This video came to my notice thanks to a post on the Australian Model Railway Magazine’s (AMRM) Facebook account. And while not Australian in any way shape or form, Geoff Taylor’s Barmouth Junction layout is a visually stunning model.
Well worth the time to travel over the line and listen to it’s creator tell you about the layout. It’s a masterpiece and while not a small layout it is so well modelled and I imagine it is just as good to operate on that I wanted to share it with you.
Well done Geoff and the thanks also to British Railway Modelling (BRM) magazine for showing us the layout.
I admire modellers who can get to the meat of a project, quickly and with vigour. Gazmanjack (Gary) on RMWeb used second-hand track, wood and other parts from his modelling left-overs to create a stunningly good small layout for operations. Read on for more.
Linden Ford – the second-hand layout
Gazmanjack (his handle on RMWeb) back in 2014 built an outstanding layout from left over bits and pieces, as an adjunct to his current layout, to give himself something to operate on during the other layout’s longer build. I’ve only just found it and wanted to share the forum post with you.
And what a cracker this layout is. I won’t go into too much detail here, as I think the adage of a picture telling a thousand words is true on this occasion. There is plenty of information in the post too on the build including scenery, tree armatures, and so on.
Image 1: Linden Ford – an outstanding small Inglenook layout
I hope that you find inspiration in the post. So much with so little that turned out so well. Well done Gary!
Everard Junction was a great finished model railway filling the loft of Richard Warren’s home in the UK (his YouTube channel can be watched here). However, he was unhappy with several key elements to the underlying baseboard design and issues with the loft space itself that were causing running issues due to temperature and moisture. So he took what I consider to be a brave step and decided to start again from scratch.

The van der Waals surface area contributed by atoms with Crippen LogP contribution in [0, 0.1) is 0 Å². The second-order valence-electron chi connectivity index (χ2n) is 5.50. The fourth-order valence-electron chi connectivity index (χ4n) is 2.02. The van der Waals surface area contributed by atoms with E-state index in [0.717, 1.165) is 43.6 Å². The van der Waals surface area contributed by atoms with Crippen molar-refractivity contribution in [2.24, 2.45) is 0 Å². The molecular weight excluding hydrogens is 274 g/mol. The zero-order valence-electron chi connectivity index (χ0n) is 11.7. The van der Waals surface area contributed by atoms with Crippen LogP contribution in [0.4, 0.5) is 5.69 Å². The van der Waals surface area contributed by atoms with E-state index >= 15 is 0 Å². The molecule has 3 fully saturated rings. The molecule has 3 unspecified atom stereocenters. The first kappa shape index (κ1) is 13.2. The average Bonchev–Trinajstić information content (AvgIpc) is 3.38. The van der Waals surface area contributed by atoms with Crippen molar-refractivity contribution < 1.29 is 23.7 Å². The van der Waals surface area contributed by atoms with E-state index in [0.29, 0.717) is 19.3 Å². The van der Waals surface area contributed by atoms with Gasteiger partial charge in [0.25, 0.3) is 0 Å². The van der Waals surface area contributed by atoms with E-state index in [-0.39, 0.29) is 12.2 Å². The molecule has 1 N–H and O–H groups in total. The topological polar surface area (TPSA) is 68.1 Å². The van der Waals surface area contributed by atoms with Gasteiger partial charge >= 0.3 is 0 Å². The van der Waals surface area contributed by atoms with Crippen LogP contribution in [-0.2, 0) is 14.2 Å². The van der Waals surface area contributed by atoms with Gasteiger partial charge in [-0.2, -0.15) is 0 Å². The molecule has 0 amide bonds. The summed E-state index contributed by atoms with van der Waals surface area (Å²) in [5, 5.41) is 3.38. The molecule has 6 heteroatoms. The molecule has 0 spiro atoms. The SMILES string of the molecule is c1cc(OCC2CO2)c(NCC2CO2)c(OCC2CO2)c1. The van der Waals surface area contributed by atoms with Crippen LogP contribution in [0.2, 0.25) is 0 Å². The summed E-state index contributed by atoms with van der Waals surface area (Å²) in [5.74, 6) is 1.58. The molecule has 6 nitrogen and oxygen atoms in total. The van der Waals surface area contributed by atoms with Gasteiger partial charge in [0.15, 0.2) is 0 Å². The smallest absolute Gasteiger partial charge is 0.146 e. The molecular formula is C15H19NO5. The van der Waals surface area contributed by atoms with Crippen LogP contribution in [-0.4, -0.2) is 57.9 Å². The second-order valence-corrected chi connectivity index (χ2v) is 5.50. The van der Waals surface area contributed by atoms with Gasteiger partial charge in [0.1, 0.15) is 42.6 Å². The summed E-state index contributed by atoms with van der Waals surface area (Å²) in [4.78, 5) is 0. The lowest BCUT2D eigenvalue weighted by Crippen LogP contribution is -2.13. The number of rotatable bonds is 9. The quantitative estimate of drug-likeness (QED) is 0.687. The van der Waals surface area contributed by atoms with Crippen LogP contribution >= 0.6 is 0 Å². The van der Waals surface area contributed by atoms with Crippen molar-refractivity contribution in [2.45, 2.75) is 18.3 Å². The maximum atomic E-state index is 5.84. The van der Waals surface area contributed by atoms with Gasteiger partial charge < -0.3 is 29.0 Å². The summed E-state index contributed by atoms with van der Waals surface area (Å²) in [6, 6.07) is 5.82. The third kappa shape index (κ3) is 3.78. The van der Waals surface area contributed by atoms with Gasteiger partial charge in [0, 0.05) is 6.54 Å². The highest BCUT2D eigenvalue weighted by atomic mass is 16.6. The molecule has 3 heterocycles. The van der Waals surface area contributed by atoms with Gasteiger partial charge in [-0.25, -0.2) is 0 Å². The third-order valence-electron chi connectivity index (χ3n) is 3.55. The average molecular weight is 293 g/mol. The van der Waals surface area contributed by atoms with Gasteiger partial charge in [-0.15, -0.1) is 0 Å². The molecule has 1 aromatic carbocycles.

With the loft area now completely reworked, insulated and ready to go, the work to build the new Everard Junction (Mark II?) is underway. As I write there are four videos in the current build series with more to come. With much detail each shows what ideas and issues Richard is solving as he builds the new layout. Richard’s baseboard design shows the very serious thought he has put into the new build. A couple of his ideas will make it into my next baseboard design, specifically allowing a removable backscene within the body of the baseboard.
Click the videos below to being watching, and if you find them interesting head over to the YouTube channel and like and subscribe. There’ll be more content about the build shortly and Richard is very good at presenting his ideas and showing his working method. Now onto the videos.
New Layout Build – Baseboards
Layout Update – November 2017
New Layout Build – Backscenes
New Layout Build – Fiddle Yard
There are a heap of videos on his channel that should be watched for their ideas and his modelling is outstanding. Enjoy Richard’s work; I do.
First off I’ve got to give a shout out to Oly Turner and Chris Matthews’ blog for highlighting this model; one of their recent posts bought this little gem to light. Many of you may have guessed that I focus more on the North American and Australian scene in HO and O scales than the UK. However, I have a deep love of the UK industrial steam era and especially the four and six coupled locomotives that served these industrial railways for many years.